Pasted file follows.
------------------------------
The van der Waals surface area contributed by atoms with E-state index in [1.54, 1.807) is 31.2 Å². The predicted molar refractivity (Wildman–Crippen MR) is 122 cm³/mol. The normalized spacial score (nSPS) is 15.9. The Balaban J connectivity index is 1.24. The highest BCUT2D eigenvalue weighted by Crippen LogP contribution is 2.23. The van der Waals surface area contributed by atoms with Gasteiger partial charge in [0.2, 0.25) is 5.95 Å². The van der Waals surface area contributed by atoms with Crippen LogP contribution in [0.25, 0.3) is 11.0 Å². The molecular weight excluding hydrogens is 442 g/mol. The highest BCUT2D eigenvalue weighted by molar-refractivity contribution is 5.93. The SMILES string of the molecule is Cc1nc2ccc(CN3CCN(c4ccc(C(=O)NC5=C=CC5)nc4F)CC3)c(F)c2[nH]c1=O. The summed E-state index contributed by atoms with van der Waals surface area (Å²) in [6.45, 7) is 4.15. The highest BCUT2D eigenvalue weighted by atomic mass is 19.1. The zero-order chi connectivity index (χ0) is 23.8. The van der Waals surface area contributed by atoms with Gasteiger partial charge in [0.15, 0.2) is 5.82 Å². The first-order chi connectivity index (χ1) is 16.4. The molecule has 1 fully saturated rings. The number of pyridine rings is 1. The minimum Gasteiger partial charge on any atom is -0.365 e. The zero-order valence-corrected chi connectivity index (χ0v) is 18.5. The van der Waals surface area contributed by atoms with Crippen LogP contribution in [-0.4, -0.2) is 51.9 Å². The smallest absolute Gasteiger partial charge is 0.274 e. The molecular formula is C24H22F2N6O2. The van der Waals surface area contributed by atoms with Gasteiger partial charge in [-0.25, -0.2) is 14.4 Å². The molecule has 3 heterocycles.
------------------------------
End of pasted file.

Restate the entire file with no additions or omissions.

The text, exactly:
The van der Waals surface area contributed by atoms with E-state index in [1.54, 1.807) is 31.2 Å². The predicted molar refractivity (Wildman–Crippen MR) is 122 cm³/mol. The normalized spacial score (nSPS) is 15.9. The Balaban J connectivity index is 1.24. The highest BCUT2D eigenvalue weighted by Crippen LogP contribution is 2.23. The van der Waals surface area contributed by atoms with Gasteiger partial charge in [0.2, 0.25) is 5.95 Å². The van der Waals surface area contributed by atoms with Crippen LogP contribution in [0.25, 0.3) is 11.0 Å². The molecular weight excluding hydrogens is 442 g/mol. The highest BCUT2D eigenvalue weighted by molar-refractivity contribution is 5.93. The SMILES string of the molecule is Cc1nc2ccc(CN3CCN(c4ccc(C(=O)NC5=C=CC5)nc4F)CC3)c(F)c2[nH]c1=O. The summed E-state index contributed by atoms with van der Waals surface area (Å²) in [6.45, 7) is 4.15. The highest BCUT2D eigenvalue weighted by atomic mass is 19.1. The zero-order chi connectivity index (χ0) is 23.8. The van der Waals surface area contributed by atoms with Gasteiger partial charge in [0.15, 0.2) is 5.82 Å². The first-order chi connectivity index (χ1) is 16.4. The molecule has 1 fully saturated rings. The number of pyridine rings is 1. The minimum Gasteiger partial charge on any atom is -0.365 e. The zero-order valence-corrected chi connectivity index (χ0v) is 18.5. The van der Waals surface area contributed by atoms with Crippen LogP contribution in [-0.4, -0.2) is 51.9 Å². The smallest absolute Gasteiger partial charge is 0.274 e. The molecular formula is C24H22F2N6O2. The van der Waals surface area contributed by atoms with Gasteiger partial charge in [-0.25, -0.2) is 14.4 Å². The molecule has 3 heterocycles.